Posted by: Francis Koster Published: March 29, 2020
Will you be a “first responder” to save our local economy?
I dare you to take this ‘Pop Quiz’: When will the Coronavirus stop impacting our local economy? Hint-look at the timeline at the bottom of the graph.
This graph from The New York Times  shows that if you, your family, and your friends act like good citizens, and practice ‘physical distance’ and hand washing, things should be better about a year from now. If we don’t behave well, millions will die before October 2020 just in our United States.
In either case millions will lose their jobs. How do we rebuild? How do we take care of each other?
This crisis end only when a) reliable treatment of the infected is available and delivered, or b) an effective vaccination becomes available to all, .
The medical professionals say we are at least a year or more away from either of those. 
Economists have announced that the coronavirus is starting a devastating collapse of our economy that will last several years. Unemployment will soar, and families will have difficulty paying for food, utilities and housing. Even the most optimistic politicians are calling the CARES ACT President Trump just signed a “short term rescue effort”.
Locally owned small business-like hair salons, local restaurants, bookstores, convenience stores with gas stations, and hardware stores have already lost so much business that they may never re-open.
How do we rebuild? How do we take care of each other?
Here is how: Think back to when our economy was largely agricultural. Farmers would come together at harvest time and agree to help each other out. Bringing their own tractors to the job, those in agreement would help one farmer harvest wheat, then the collaborative team would move down the road and harvest corn, and then on to another location for yet another task. By prior agreement, no money changed hands, all the participants in the agreement put in work and equipment, and all got something in return that felt fair.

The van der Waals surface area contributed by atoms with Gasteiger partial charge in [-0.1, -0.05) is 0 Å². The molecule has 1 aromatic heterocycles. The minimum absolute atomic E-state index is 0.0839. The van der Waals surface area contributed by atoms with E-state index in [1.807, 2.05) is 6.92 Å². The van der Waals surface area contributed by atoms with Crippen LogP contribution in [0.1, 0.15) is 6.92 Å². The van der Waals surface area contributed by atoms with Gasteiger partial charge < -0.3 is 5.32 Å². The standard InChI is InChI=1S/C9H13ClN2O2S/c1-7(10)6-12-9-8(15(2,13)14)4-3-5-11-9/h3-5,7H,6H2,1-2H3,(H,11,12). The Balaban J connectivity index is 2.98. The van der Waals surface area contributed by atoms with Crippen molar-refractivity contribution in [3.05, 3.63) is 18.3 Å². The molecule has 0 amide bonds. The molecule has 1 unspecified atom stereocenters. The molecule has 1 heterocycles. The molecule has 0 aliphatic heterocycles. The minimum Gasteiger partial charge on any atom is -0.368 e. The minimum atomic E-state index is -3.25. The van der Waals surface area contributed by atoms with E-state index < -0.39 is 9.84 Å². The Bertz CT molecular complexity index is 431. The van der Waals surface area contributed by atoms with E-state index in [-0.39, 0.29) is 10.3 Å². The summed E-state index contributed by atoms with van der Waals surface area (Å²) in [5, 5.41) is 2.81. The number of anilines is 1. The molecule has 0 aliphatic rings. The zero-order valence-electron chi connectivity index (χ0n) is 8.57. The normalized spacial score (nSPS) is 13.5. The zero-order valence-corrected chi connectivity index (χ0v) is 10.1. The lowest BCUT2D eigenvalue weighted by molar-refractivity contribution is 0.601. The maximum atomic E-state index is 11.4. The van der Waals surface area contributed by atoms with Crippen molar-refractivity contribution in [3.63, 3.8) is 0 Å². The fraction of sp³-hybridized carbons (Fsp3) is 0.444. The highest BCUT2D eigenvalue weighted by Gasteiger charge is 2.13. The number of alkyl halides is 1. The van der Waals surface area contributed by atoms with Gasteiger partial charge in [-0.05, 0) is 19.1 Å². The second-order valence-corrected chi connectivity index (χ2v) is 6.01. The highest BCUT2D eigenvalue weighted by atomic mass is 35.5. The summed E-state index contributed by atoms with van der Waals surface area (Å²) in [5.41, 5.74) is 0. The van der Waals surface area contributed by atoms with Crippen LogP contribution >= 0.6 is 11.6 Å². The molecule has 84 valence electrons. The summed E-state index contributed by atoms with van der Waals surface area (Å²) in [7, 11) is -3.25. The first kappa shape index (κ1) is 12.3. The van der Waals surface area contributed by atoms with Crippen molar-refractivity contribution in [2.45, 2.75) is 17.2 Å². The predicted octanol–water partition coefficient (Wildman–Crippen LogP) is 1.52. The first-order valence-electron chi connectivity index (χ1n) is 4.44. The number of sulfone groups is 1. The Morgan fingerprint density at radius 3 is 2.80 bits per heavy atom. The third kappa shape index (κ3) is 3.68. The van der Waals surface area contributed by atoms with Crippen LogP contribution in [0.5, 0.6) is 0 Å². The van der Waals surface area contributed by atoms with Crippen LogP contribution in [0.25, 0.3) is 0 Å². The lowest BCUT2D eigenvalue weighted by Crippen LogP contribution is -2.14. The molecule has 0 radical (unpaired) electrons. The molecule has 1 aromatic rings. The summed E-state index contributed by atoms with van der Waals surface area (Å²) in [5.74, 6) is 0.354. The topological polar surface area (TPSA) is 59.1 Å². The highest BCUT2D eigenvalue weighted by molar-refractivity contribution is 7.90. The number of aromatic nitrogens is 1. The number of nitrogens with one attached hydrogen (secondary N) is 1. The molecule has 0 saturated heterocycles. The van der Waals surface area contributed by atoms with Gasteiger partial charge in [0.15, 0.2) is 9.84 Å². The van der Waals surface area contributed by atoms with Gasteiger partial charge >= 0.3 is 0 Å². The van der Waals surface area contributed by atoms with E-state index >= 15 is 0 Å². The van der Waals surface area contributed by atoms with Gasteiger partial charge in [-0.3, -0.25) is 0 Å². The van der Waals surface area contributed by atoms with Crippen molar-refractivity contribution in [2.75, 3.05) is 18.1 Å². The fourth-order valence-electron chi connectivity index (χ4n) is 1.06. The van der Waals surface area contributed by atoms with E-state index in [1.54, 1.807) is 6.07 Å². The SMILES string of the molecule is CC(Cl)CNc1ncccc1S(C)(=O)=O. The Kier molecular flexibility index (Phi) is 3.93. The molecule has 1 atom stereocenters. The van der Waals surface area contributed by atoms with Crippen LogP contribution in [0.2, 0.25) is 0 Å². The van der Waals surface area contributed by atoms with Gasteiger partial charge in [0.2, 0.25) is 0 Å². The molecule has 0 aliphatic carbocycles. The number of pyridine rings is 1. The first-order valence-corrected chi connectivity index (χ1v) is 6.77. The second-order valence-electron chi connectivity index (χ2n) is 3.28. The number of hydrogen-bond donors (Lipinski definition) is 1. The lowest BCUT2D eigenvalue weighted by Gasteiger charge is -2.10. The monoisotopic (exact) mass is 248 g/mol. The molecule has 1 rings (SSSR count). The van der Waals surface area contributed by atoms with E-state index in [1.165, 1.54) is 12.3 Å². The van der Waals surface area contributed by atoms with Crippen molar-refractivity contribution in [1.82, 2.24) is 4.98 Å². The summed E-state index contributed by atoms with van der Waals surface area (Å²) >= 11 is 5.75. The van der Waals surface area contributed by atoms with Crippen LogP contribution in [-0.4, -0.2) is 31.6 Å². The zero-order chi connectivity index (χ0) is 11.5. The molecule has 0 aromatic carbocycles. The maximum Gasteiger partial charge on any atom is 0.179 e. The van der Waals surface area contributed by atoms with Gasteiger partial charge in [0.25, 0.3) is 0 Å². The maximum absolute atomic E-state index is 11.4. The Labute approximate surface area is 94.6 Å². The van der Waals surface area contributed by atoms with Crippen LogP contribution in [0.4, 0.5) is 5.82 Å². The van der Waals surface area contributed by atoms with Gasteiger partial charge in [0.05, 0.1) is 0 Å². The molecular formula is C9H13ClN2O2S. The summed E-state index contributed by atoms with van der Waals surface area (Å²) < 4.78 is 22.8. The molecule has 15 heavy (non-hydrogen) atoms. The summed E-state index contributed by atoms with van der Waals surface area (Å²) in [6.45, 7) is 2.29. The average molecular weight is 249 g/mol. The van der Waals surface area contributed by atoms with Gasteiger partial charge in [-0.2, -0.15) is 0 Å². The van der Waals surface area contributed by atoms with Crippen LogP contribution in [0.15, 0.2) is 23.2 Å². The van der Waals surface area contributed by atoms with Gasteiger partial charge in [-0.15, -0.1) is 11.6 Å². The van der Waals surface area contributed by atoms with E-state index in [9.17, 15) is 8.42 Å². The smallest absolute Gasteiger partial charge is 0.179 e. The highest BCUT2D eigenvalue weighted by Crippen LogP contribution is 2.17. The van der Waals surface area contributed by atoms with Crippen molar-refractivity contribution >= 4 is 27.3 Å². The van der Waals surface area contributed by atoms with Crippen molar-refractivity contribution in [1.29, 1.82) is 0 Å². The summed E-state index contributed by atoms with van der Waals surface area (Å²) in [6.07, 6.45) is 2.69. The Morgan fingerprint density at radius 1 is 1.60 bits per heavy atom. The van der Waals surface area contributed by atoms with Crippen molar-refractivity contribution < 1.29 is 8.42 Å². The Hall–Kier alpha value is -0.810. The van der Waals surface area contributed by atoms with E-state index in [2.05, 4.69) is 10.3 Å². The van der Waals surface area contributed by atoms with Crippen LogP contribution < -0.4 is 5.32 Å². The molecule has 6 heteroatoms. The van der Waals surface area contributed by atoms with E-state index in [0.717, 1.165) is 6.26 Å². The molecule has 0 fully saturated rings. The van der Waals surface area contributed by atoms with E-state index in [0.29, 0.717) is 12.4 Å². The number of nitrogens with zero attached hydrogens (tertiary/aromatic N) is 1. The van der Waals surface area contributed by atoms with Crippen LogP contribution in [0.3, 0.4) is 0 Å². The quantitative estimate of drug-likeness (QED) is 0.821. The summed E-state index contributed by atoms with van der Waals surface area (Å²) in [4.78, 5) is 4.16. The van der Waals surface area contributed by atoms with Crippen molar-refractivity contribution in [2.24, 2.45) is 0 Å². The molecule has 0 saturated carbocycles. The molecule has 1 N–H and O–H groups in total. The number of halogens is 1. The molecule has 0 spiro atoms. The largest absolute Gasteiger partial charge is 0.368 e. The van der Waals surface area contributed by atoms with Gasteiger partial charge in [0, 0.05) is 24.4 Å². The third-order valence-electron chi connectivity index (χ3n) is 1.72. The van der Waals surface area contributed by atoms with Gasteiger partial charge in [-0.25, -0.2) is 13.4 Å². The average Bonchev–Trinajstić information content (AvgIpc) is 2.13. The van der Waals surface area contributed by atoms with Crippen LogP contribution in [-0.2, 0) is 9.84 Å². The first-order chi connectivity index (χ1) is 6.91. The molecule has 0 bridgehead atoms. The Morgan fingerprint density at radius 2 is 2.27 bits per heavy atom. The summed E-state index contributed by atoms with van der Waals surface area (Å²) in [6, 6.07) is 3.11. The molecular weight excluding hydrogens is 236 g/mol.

Today, using cell phones, apps and the internet, there is a proven, innovative, locally implementable solution that we can use while working from home or elsewhere (using ‘physical distance’, of course).
The work is paid for using a form of a credit, similar to Frequent Flyer points, and once earned can deposited in something resembling a “credit union”. The points can then be spent to acquire other goods or services from other agreeable members of the organization (let’s call it Carolina Dollars for now).
Imagine parents who need a math tutor for their child.
Once we launch the website, the parents go online to the Carolina Dollars Skills Inventory and identify/email a well rated fellow “credit union” member who is a suitable teacher. After completing the assignment, the teacher gets a “frequent flyer points” payment to their Carolina Dollars account at the “credit union”. The teacher in turn can reach out to another member to cut their grass and pay them using the Carolina Dollars from their account. The lawn cutting person can pay their hairdresser, and on and on, as long as each buyer and seller are members of the organizational “credit union”.
These kinds of community co-ops have been in existence around the world, and in the United States for decades, strongest after the Great Depression, and again after the Recession of 2001-2009.
You can see a comprehensive review of all sorts of systems, with many different areas of focus, by going on line to hOurworld. Think of the examples there as a box of candy – you will like some, and not like others – but you can select the ones that suit your tastes.
If you and some of our neighbors join me, we can head off long term economic misery in North Carolina.
If you are interested in providing advice, volunteering your time/skills, or just getting on our mailing list for progress reports, go to www.theoptimisticfuturist.org and sign up to join the mailing list. You will receive an invitation to the planning process so we can get started.
Francis Koster Ed.D. is a local activist who has been studying, teaching and implementing local solutions to national problems for decades.
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Francis P. Koster Ed.D.
Proven local solutions to national problems.
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